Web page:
Moms’ Night Out Review

Moms Night Out

It’s certainly not a high bar to clear, but the faith based comedy Moms’ Night Out is at least better than it needs to be. That’s probably because the whole thing feels suspiciously like a somewhat promising, if a bit unoriginal and lacklustre secular idea that simply had some Jesus-y stuff crammed into it and any sense of true naughtiness removed from it. There are more laughs than I expected there would be, which is a plus. It’s still not a great film by any stretch, but considering the audience it’s aimed at this Mother’s Day weekend, they could do a heck of a lot worse. Heck, its cousin from the same studio, Heaven is for Real, is still out and that’s an infinitely worse and vastly more cynical enterprise.

TV vet Sarah Drew stars as Allyson, a fledgling mommy blogger and parental to a trio of kids that she raises essentially on her own because her husband Sean (Sean Astin) is chronically away on business. Realizing his wife’s burn out, Sean suggests Allyson have a girls night out with a few of her friends. What should be a low key trip to a restaurant and back home with her expectant best friend and fellow mother (Andrea Logan White) and the local pastor’s wife (Patricia Heaton, who also serves as a producer here) turns into a production and spectacle of outlandish proportions thanks to Allyson’s sister in law (Abbie Cobb), who has just found out her daughter has gone missing, and Sean and his male buddies proving to be terribly clueless care providers.

You can call this a sanitized version of something like After Hours, The Hangover, or Bridesmaids, but this effort from Andrew and Jon Erwin (who a couple of years ago directed the dreadfully heavy handed sleeper hit anti-abortion drama October Baby) works on a lot of the same principles despite lengthy, out of place digressions about the role of Jesus in the home and in the heart. It also suffers from the same kind of choppiness that films trying to knock off better material often suffer from. The film moves fast enough, but it’s really just lurching from set piece to set piece while forgetting about half of the film’s characters, subplots, and unresolved running gags in the process. It’s far from focused, filmed in off putting handheld style through most of it, and it seems to love repeating scenarios over and over again while expecting different results. There isn’t one, but THREE sequences involving clueless receptionists (one in a restaurant, one in a tattoo parlor that’s actually funny, and one in a police station) and two separate trips to an unfunny and pretty useless tangential character’s house. They all play out exactly as one would expect with little surprise, and the film seems to think it can trick the audience into thinking they are doing something original.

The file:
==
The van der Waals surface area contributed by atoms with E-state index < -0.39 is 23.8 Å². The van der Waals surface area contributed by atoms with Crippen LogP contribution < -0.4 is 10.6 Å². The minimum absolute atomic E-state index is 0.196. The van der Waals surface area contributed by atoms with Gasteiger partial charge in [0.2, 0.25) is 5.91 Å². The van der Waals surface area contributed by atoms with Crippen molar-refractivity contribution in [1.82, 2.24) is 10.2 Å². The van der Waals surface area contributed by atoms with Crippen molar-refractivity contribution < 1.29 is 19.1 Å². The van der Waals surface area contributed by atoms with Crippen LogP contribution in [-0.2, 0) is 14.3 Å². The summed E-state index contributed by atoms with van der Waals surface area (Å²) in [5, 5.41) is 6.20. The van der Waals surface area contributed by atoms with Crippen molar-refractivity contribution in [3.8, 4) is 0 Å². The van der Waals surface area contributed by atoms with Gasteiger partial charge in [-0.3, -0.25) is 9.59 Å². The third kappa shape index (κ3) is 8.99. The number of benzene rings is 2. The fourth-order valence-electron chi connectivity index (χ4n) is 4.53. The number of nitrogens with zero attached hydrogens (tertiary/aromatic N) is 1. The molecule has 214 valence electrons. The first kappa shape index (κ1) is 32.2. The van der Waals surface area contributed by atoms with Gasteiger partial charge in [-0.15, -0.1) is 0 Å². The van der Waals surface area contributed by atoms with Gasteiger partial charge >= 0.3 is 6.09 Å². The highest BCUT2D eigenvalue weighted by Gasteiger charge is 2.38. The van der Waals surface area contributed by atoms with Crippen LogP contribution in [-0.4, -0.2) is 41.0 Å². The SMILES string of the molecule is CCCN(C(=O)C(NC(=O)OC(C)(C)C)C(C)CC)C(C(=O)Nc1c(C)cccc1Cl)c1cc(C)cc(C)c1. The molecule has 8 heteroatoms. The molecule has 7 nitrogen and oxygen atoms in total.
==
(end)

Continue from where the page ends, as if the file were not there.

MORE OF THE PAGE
I can give the film credit for one thing, though. It’s hard to do clean comedy well, and there’s definitely an effort being made by the cast. Drew does a fine job playing an OCD hypochondriac trying hard to shut herself off long enough to have some fun. Astin is a good sport, despite not having a lot to do and he sells one of the film’s funniest scenes of physical comedy quite well. Country music superstar Trace Adkins gets the film’s big scene stealing role as the hulking Bones, a tattoo artist and badass biker with sage advice and a heart of gold. Really the only weak link in the cast is Robert Amaya as White’s scatterbrained and paranoid husband, who has a role so terribly written and stereotyped that all he can do with it is mug incessantly.


And while I strenuously disagree with the film’s ultimate message of piety and sacrificing for the benefit of family and the lord, I doubt someone of my disposition was supposed to really take anything serious away from this. It’s a film that assuredly won’t win any converts, but the choir will eat it up if they can wrap their heads around the film’s central contradiction that these characters are really terrible Christians. At any rate there are a handful of choice laughs for viewers of any denomination or disposition. The Mother’s Day release for this one is perfect because much like an animated film can pacify a small child for 90 minutes, Moms’ Night Out can easily do the same for an old fashioned mom who hasn’t seen a movie for the better part of a decade. To ignore that niche would be cynical of me, and at least the film succeeds in slow pitching itself at the proper audience.

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